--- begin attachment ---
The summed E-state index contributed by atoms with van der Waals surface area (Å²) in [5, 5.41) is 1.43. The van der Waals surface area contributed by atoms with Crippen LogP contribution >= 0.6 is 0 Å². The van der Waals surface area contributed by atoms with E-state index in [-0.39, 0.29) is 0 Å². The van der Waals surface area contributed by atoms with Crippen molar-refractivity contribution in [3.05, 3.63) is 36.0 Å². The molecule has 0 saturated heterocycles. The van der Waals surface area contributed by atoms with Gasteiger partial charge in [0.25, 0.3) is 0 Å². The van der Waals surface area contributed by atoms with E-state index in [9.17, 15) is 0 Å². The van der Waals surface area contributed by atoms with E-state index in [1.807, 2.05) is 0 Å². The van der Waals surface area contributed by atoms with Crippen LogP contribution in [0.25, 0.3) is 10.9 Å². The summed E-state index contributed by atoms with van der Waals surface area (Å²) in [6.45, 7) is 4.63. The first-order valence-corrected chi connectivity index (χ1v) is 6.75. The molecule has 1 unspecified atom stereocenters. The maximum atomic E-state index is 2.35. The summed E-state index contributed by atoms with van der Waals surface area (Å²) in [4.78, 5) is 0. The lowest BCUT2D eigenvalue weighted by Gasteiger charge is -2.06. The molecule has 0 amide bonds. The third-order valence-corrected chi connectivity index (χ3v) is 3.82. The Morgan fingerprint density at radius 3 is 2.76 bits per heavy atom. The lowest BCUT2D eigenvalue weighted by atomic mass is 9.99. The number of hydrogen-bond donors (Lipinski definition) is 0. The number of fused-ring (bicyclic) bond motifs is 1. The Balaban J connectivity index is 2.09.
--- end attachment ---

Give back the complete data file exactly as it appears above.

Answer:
The summed E-state index contributed by atoms with van der Waals surface area (Å²) in [5, 5.41) is 1.43. The van der Waals surface area contributed by atoms with Crippen LogP contribution >= 0.6 is 0 Å². The van der Waals surface area contributed by atoms with E-state index in [-0.39, 0.29) is 0 Å². The van der Waals surface area contributed by atoms with Crippen molar-refractivity contribution in [3.05, 3.63) is 36.0 Å². The molecule has 0 saturated heterocycles. The van der Waals surface area contributed by atoms with Gasteiger partial charge in [0.25, 0.3) is 0 Å². The van der Waals surface area contributed by atoms with E-state index in [9.17, 15) is 0 Å². The van der Waals surface area contributed by atoms with E-state index in [1.807, 2.05) is 0 Å². The van der Waals surface area contributed by atoms with Crippen LogP contribution in [0.25, 0.3) is 10.9 Å². The summed E-state index contributed by atoms with van der Waals surface area (Å²) in [6.45, 7) is 4.63. The first-order valence-corrected chi connectivity index (χ1v) is 6.75. The molecule has 1 unspecified atom stereocenters. The maximum atomic E-state index is 2.35. The summed E-state index contributed by atoms with van der Waals surface area (Å²) in [4.78, 5) is 0. The lowest BCUT2D eigenvalue weighted by Gasteiger charge is -2.06. The molecule has 0 amide bonds. The third-order valence-corrected chi connectivity index (χ3v) is 3.82. The Morgan fingerprint density at radius 3 is 2.76 bits per heavy atom. The lowest BCUT2D eigenvalue weighted by atomic mass is 9.99. The number of hydrogen-bond donors (Lipinski definition) is 0. The number of fused-ring (bicyclic) bond motifs is 1. The Balaban J connectivity index is 2.09.